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PostPosted: Sat Apr 12, 2008 7:38 pm 
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I hadn't fully taken on board that the LA was solely to blame for the error.

Unfortunately, according to the Code, the school (as the admission authority) can reasonably withdraw the offer in this situation.

    Withdrawing offers of places
    1.43 Once an offer of a school place has been made through the co-ordinated scheme, it is only reasonable for an admission authority to withdraw that offer in very limited circumstances. These may include ........... where a place was offered by the local authority, not the admission authority, in error.

It is absolutely right that the headteacher could not act on his own:

    A decision to refuse admission must not be made by one individual in a school. Where the school is its own admission authority the whole governing body, or an admissions committee established by the governing body, must make such decisions

Such an important decision ought to have been put in writing to the LA. It would be worth asking the LA or the school for a copy, invoking the data protection act if necessary. The exact wording used might be important evidence. ("I am instructed by the Governors' Admissions Committee ....." is not what you want to see!)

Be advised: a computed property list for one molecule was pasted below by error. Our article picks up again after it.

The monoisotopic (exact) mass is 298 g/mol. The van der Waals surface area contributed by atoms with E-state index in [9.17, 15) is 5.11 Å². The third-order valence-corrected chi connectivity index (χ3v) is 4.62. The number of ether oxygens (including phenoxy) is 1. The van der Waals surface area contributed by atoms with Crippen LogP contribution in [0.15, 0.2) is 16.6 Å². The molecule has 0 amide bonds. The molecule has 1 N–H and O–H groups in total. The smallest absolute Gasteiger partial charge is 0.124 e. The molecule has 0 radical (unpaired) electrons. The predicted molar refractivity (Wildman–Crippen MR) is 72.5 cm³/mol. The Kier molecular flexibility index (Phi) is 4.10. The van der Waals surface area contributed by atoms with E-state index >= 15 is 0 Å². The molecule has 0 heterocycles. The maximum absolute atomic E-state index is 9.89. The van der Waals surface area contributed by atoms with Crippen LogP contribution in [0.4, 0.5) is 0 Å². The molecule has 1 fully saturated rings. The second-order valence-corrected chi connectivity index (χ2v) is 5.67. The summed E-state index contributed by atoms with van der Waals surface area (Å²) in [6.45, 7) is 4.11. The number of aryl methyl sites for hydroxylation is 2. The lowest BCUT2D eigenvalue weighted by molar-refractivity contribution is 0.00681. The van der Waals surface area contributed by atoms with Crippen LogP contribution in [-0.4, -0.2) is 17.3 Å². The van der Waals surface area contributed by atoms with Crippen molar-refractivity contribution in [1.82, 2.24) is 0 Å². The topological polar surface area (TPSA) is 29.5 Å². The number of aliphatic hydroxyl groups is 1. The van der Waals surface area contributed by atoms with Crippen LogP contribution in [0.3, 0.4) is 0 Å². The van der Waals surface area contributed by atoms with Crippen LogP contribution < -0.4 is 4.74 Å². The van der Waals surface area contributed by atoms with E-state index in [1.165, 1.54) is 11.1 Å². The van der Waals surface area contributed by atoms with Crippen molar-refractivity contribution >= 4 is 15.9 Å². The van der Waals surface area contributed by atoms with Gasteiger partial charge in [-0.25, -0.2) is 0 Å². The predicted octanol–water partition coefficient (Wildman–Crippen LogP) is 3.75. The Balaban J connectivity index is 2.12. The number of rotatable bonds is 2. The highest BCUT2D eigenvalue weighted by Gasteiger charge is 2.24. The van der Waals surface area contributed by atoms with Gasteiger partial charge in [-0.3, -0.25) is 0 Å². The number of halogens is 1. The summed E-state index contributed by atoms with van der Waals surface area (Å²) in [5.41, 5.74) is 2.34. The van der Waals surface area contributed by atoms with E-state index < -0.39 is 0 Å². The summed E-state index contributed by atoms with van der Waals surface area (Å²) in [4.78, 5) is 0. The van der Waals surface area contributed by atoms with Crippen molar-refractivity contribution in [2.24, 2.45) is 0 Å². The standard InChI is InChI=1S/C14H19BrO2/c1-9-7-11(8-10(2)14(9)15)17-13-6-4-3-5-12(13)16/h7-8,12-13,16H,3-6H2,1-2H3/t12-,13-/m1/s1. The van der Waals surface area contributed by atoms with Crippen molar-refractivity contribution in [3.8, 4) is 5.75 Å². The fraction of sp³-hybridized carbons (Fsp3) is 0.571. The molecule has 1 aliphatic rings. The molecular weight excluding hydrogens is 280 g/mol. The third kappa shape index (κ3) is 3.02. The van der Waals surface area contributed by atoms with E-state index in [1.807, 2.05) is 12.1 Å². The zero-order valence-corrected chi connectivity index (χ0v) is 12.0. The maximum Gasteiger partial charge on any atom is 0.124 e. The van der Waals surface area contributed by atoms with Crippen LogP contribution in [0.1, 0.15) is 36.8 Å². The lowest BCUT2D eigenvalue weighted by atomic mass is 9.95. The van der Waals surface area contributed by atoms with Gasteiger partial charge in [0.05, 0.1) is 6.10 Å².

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PostPosted: Sat Apr 12, 2008 8:12 pm 
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This was the first preference school, so it may be that your daughter was offered places by lower ranked schools, which were then re-allocated because the LEA had erroneously recorded that she had a place at a higher ranked school. The audit reports should show whether this happened. If it did, perhaps appealing to those schools, or going on their waiting lists, would be helpful, if only as a backup plan. If those schools are community or voluntary controlled, i.e. their admissions are handled by same LEA that made this mistake, you ought to have a strong case at appeal.